Louis Vuitton appointed Virgil Abloh, 38, to the top spot of its menswear division to cater to the burgeoning — and very valuable — global demand for street-inspired wares, and the DJ-slash-master collaborator-slash-former Kanye West creative is doing just that. While Abloh’s full Wizard of Oz-themed collection, itself, is not slated to hit stores until this weekend, the 185-year old luxury brand has been quietly testing the waters (following the logistical nightmare that was the Supreme x Louis Vuitton launch) with a handful of pop-up shops across the globe. So far, at least one of those temporary outposts is boasting record-breaking numbers.
According to figures cited by Women’s Wear Daily, Abloh’s first Louis Vuitton designs, from his June 2018 debut collection, are selling fast. At Louis Vuitton’s pop-up shop in Tokyo, in particular, the brand brought in 30 percent more in revenue in the first 48 hours than its release of the heavily-hyped collaboration with Supreme last year (the latter of which drew an estimated 7,500 consumers in Tokyo, alone), says Louis Vuitton chief executive officer Michael Burke.
Speaking of the success of this month’s Harajuku pop-up, Burke said that there is “pure unadulterated desire” at play here and cited a “particularly strong demand for tailored ready-to-wear, mini trunks in white leather and transparent and iridescent weekend bags.” No small number of these products have started populating streetwear consignment sites, such as StockX, in recent weeks, at a striking markup. Resale price tags range from $1,200 for a small small pouchette (that product retailed for a mere $495) to a $7,000 for an iridescent Keepall 50B duffle bag, which has an initial retail price tag of $3,850.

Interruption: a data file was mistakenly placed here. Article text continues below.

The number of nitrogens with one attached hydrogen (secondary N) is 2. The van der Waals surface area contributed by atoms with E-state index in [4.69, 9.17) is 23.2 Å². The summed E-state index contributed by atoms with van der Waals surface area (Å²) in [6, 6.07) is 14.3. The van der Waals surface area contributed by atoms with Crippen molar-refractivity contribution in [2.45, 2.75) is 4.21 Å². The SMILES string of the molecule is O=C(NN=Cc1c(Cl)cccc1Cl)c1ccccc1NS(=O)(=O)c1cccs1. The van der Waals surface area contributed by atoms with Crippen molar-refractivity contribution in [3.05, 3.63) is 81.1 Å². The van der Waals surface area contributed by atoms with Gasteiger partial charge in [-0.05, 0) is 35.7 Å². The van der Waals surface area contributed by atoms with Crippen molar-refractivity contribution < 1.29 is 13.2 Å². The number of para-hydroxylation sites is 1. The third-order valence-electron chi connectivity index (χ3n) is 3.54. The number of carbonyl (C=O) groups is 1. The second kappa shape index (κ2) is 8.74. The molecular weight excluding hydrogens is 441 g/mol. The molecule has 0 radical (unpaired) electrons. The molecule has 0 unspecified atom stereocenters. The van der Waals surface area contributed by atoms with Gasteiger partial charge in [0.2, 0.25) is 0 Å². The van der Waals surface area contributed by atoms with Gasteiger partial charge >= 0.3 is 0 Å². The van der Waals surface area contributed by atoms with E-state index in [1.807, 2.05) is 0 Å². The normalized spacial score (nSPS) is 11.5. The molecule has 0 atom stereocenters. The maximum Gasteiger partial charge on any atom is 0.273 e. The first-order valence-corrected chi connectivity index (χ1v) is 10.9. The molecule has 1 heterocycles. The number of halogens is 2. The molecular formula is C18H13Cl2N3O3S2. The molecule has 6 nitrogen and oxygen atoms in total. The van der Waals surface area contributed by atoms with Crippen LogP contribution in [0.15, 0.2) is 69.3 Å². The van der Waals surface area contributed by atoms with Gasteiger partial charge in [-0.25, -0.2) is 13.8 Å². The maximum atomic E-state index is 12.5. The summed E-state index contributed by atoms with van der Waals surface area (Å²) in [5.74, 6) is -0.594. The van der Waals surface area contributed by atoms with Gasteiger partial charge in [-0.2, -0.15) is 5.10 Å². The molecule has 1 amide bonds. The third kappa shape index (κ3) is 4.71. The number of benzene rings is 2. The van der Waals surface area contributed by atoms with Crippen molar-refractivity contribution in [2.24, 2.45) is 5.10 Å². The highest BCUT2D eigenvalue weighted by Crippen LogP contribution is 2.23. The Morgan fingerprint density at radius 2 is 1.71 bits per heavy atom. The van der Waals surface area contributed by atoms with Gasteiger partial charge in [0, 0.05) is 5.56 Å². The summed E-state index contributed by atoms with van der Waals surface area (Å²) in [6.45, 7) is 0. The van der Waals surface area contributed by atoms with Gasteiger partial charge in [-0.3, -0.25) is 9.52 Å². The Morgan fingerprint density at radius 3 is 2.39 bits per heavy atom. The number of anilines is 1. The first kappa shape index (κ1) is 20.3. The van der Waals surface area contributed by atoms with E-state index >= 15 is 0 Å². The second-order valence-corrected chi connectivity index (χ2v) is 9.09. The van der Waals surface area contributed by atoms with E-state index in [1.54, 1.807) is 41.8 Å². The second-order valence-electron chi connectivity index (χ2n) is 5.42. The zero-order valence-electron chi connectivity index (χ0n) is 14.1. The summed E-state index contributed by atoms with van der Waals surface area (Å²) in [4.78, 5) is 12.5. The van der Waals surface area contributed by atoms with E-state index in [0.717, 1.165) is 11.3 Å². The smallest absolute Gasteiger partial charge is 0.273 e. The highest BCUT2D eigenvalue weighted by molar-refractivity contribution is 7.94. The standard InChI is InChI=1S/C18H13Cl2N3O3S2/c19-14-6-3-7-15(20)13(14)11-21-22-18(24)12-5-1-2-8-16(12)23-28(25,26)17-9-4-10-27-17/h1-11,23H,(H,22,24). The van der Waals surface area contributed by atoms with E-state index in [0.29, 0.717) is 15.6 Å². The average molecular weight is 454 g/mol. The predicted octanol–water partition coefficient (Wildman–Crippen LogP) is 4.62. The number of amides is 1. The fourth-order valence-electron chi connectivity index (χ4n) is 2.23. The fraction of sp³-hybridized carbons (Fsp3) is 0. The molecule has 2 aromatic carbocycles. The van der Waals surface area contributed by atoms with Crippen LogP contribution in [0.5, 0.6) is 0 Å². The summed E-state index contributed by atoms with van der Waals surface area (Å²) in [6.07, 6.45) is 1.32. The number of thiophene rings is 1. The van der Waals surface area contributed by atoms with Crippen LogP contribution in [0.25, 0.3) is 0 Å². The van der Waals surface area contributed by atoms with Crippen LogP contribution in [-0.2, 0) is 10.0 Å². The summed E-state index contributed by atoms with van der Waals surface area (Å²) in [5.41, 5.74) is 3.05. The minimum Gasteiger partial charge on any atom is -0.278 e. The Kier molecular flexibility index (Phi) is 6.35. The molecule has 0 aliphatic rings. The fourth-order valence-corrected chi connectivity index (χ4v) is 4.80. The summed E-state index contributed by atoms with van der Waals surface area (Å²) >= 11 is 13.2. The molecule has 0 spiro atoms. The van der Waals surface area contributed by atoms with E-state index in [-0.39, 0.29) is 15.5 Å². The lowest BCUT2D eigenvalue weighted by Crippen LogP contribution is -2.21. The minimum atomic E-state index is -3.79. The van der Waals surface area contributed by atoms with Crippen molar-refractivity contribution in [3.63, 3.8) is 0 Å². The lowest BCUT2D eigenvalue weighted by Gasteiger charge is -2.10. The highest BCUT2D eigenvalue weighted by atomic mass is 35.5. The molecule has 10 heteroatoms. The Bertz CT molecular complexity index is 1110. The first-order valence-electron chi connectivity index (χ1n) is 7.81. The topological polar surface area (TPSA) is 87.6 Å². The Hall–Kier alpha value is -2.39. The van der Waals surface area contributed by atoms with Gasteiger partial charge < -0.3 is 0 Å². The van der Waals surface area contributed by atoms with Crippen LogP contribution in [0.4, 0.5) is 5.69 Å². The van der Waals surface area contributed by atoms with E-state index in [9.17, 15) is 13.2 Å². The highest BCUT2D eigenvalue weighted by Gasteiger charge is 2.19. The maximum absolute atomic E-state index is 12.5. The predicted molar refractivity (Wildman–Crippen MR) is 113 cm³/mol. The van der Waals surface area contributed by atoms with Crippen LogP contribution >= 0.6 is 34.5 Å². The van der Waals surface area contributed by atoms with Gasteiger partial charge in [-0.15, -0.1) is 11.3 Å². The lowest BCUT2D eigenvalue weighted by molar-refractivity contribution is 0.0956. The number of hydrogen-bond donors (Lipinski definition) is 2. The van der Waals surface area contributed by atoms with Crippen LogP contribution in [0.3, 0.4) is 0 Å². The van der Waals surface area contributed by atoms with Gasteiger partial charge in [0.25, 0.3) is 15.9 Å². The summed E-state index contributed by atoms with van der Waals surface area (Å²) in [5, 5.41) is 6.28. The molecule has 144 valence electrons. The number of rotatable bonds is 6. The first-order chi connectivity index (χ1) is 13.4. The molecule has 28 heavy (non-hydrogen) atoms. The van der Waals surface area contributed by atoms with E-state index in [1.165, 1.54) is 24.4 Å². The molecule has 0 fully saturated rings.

Burke did not elaborate on how Abloh’s debut collection has fared at any of the other pop-up locations.
The pop-up in Tokyo follows from similar events in Shanghai and London in October, and New York this month.
Louis Vuitton made headlines last year when it teamed up with New York-based streetwear brand Supreme for a highly unanticipated collaboration, complete with pricey printed t-shirts, red leather duffle bags, and fanny packs, all bearing the famous Supreme box logo graphic. Under the watch of former menswear director Kim Jones (who has since jumped to fellow LVMH-owned brand Dior), the “new products arising from” the collab sold well, ultimately serving, according to the LVMH’s end of the year fiscal report, as a “highlight” of the year both from a media-earned perspective and a sales one.